Symptomatic Trigeminal Neuralgia Caused by Cerebellopontine Angle Tumors

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Abstract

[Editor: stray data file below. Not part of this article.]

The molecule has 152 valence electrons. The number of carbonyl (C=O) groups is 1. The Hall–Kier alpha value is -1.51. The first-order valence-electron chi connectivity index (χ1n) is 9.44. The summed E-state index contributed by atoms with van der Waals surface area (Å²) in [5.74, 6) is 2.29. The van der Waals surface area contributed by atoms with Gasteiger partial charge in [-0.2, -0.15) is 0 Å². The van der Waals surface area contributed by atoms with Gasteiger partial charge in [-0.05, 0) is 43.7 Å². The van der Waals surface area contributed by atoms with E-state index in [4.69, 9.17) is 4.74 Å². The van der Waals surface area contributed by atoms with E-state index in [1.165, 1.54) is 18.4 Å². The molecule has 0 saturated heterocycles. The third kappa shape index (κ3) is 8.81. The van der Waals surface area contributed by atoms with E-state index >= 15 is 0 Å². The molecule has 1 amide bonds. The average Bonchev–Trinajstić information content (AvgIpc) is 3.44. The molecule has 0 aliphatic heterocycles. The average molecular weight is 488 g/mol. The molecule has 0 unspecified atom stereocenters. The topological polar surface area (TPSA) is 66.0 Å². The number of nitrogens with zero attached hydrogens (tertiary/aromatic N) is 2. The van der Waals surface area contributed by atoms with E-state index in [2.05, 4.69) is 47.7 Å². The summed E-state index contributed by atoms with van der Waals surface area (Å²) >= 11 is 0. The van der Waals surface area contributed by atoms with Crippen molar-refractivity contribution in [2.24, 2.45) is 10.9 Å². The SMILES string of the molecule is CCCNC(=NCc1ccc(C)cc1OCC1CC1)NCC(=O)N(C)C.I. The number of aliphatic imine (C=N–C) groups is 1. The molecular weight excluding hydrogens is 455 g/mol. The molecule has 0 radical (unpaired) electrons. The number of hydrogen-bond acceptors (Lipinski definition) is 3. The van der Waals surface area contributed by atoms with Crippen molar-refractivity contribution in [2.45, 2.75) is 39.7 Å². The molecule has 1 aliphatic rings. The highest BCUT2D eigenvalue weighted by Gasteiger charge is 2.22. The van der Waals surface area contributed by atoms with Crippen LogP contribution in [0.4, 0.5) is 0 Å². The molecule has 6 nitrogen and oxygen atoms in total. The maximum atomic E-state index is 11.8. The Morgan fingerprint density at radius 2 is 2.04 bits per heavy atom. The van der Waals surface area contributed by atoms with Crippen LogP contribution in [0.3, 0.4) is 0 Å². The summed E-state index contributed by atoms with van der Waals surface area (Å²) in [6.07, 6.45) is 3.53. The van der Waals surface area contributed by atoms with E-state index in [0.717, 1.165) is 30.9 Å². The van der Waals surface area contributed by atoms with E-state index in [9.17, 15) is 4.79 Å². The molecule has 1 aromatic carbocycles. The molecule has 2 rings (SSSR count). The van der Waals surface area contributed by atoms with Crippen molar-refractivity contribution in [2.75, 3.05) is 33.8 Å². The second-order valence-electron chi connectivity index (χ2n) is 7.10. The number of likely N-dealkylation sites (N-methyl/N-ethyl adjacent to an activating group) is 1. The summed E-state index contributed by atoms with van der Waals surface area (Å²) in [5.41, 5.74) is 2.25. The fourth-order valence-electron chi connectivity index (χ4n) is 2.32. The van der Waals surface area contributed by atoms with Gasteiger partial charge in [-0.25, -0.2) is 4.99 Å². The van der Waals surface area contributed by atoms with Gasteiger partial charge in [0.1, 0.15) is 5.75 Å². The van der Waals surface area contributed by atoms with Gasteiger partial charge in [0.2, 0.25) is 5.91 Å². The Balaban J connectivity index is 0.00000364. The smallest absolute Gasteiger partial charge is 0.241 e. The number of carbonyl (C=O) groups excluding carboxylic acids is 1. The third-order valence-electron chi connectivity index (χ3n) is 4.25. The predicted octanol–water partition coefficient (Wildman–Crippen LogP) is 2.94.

To investigate the characteristics of symptomatic trigeminal neuralgia (TN) caused by tumors and the relationship between anatomicosurgical findings and tumor type, the authors undertook a retrospective review of 35 patients with symptomatic TN between 2006 and 2015. The tumors included 16 meningiomas, 14 epidermoids, 4 vestibular schwannomas, and 1 hemangioblastoma. The studies show that patients with tumor-induced TN were significantly younger than those idiopathic TN (P <0.05). Meningioma-induced TN tended to have responsible vessels, while epidermoid tumor seemed to cause TN by wrapping or compressing the nerve. Additional vascular compression was observed in 15 (42.9%) of these 35 patients. All patients except one showed immediate pain relief following total or subtotal tumor removal with microvascular decompression (if required). Two patients with epidermoid-induced TN experienced symptom relapses caused by tumor regrowth, and one with meningioma-induced TN experienced pain recurrence caused by adhesive arachnoid. The key for operative success is to examine the entire nerve root for possible vascular compression after total or subtotal tumor resection.

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